Whitespace for the Wise

Graphic Design | January 31, 2019

Ask any designer about whitespace and they will tell you that they couldn’t live—or work—without it. Whitespace, or negative space, is space that is intentionally left blank in a layout or design. It is intended to draw attention to itself due to the nature of being empty. It is purposely left without pictures, information, or graphics—though whitespace isn’t necessarily white. Sometimes, it can become a point of contention because that space may be looked at as being wasted or not being utilized to its fullest potential. However, when your ad or website is too cluttered, nothing will stand out and your message will be lost amid the chaos. Using whitespace wisely will allow your audience to receive your intended message without being overwhelmed—which may even lead them to seek out more information on your business or organization.

 3 Reasons for Whitespace


In many cases, creating more whitespace is as simple as adding extra space between lines of text. The text is easier to read, and by default, it is more likely to be read. Extra space allows readers to rest their eyes in between content, consume the content more quickly, and absorb meaning without a lot of effort.


With whitespace, you automatically need to use less words. This fact forces you to condense text, which can be a great exercise to make your language more concise and impactful. Making your text smaller just to create more whitespace is not effective if it becomes illegible. Instead, write with a purpose and only include what is absolutely necessary in your messaging—whether you’re creating a print ad, a brochure, a landing page, or an entire website.


When a page is full of content, the audience doesn’t know where to look first, and it won’t take long for them to stop looking entirely. Whitespace will help capture your reader’s attention, and when coupled with intelligent design, you can guide your reader through an ad or website implicitly. Knowing where the reader will look allows you to place the most important content in strategic areas and make sure your readers are seeing exactly what you need them to.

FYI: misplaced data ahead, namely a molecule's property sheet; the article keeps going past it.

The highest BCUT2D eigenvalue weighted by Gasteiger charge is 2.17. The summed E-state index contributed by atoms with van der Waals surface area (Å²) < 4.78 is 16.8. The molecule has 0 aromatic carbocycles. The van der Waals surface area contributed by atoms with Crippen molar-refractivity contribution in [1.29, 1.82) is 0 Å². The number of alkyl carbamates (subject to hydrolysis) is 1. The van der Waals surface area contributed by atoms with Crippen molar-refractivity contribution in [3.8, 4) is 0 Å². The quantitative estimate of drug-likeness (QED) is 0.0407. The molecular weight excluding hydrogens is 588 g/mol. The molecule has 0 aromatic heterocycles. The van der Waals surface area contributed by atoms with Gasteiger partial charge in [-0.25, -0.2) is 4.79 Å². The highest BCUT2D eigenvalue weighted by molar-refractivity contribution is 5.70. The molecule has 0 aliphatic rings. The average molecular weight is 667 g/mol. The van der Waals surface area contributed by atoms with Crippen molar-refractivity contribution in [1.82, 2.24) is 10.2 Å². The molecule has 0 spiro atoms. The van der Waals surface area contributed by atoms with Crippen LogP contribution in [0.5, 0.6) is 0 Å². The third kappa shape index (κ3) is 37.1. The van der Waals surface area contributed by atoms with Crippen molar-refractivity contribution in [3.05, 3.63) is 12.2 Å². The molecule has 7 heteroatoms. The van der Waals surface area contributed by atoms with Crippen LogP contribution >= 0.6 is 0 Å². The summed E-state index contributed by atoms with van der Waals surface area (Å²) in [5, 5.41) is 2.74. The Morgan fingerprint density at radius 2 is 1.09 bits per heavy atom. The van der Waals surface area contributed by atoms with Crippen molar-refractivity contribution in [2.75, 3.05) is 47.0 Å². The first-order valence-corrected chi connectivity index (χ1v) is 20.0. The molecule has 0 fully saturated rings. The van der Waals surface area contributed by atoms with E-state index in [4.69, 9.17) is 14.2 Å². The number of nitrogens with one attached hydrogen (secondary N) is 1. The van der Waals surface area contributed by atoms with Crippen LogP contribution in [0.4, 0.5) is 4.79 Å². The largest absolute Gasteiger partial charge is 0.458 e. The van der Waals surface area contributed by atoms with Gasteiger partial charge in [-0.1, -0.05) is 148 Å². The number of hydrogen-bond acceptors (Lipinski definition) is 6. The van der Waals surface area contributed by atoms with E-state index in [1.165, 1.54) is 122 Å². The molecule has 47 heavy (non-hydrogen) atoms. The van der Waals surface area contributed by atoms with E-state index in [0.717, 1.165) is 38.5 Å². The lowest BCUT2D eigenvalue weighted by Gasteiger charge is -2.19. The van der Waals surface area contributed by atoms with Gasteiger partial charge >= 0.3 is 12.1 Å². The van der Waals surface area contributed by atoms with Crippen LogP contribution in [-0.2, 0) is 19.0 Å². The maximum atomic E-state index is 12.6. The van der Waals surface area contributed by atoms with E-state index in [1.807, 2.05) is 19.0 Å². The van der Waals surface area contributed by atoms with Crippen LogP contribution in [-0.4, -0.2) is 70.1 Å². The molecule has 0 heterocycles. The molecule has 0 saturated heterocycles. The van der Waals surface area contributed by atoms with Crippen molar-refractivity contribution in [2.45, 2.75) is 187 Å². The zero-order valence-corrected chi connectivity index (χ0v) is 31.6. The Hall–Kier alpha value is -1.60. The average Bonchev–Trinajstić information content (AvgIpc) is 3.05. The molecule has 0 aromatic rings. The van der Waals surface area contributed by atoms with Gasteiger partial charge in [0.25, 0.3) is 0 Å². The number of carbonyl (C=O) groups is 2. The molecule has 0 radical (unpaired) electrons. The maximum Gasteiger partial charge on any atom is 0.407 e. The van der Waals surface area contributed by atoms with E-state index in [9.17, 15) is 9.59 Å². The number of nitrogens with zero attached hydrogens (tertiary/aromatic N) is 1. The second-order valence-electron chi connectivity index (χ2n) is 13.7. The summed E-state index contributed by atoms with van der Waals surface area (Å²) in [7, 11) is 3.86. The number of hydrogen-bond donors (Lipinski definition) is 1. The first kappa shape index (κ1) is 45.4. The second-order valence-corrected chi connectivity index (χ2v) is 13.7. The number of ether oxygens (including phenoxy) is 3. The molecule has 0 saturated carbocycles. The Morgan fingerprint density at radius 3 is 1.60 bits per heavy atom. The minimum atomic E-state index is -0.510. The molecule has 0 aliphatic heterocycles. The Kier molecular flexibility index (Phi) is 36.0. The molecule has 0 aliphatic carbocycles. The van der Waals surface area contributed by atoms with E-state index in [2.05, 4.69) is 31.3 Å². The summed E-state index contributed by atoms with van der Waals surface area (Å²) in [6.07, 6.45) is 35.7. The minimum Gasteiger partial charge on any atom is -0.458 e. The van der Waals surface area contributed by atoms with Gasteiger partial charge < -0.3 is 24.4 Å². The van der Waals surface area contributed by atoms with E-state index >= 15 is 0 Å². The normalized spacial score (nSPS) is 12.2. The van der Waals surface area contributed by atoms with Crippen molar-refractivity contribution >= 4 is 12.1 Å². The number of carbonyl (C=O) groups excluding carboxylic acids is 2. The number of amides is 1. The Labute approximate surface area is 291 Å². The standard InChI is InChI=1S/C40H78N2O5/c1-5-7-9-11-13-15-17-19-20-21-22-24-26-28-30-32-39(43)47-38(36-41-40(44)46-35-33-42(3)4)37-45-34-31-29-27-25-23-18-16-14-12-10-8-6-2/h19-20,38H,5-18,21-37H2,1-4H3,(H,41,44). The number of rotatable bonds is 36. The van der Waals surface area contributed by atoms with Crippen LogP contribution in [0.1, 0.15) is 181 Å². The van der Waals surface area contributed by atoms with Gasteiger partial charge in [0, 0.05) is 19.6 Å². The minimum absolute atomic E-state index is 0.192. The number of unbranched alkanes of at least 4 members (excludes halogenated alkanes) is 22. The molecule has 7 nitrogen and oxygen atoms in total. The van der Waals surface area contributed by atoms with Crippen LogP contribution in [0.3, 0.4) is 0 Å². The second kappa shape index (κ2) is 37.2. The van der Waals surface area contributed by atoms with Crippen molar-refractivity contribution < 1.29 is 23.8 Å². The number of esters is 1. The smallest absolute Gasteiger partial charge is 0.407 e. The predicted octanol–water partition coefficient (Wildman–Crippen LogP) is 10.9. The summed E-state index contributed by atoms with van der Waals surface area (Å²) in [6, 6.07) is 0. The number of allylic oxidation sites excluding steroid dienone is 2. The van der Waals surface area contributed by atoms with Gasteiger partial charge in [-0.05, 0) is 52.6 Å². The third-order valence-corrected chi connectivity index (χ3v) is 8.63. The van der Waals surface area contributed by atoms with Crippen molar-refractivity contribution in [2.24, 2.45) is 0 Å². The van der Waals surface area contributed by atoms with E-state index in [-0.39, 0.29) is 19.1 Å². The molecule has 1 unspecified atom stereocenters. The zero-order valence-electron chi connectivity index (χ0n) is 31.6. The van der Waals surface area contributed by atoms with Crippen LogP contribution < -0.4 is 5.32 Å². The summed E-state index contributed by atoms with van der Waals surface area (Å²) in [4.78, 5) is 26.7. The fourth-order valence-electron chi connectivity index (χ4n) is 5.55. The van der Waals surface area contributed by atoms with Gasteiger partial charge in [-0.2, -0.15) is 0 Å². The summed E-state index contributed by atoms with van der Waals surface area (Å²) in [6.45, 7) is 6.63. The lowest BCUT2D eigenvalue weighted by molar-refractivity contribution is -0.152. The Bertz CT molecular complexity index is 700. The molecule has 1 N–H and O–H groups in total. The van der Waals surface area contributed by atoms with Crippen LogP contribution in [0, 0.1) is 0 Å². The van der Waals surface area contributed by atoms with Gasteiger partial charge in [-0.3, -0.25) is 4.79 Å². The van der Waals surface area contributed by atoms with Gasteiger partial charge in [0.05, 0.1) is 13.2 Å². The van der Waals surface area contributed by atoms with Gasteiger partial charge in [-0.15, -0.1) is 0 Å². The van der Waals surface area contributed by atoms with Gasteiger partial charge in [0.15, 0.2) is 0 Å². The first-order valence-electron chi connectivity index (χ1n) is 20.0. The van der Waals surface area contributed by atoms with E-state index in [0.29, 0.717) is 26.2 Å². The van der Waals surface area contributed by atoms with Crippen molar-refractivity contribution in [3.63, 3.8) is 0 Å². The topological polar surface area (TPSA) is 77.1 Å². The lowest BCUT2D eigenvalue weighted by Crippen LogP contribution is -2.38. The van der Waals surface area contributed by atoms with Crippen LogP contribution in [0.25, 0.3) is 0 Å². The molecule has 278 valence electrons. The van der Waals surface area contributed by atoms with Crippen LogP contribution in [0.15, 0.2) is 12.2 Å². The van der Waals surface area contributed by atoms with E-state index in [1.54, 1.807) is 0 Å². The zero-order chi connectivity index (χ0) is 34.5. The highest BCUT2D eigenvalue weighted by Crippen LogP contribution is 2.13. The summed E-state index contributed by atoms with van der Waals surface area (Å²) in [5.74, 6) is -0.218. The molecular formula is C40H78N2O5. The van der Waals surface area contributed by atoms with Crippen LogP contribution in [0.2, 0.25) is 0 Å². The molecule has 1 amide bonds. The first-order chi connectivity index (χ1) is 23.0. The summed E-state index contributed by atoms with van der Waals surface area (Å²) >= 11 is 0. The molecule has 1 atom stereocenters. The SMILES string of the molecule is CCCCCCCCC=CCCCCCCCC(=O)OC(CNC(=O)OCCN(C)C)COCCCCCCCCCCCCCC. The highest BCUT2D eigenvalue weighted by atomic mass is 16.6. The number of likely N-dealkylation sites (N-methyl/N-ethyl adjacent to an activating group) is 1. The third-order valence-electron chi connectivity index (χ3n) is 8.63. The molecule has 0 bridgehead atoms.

Examples of Whitespace

You may remember Apple ads for the iconic iPod. They used silhouettes of various people rocking out against a bright background with just the iPod and the headphones in solid white. Those were great examples of negative space having a big visual impact. You noticed them because they were simple, yet powerful at the same time. There didn’t need to be a ton of information about the iPod, just enough room for you to notice the ad. Your mind filled in the blanks. It was unique because of its simplicity.

Photo via adsoftheworld.com

Similarly, old ads for the Volkswagen Beetle used whitespace to creatively remind readers that “small” didn’t necessarily mean “lesser.” Readers were drawn to the ad because of the lack of content, compared to the page next to it, which was likely full of large images and huge blocks of text—the style at the time. The strategic use of whitespace allowed the VW ad to stand out more than its competitors, and they’re often considered some of the greatest ads in history.

At Archer & Hound, our goal is always to marry the messaging with intuitive design, creating the most effective ads, websites, and collateral materials for our clients. Most of what we communicate on a regular basis can’t be summed up without any words at all, but the premise still holds true. Proper use of whitespace invites your eye to notice your message among all the competing cluttered messages that surround it.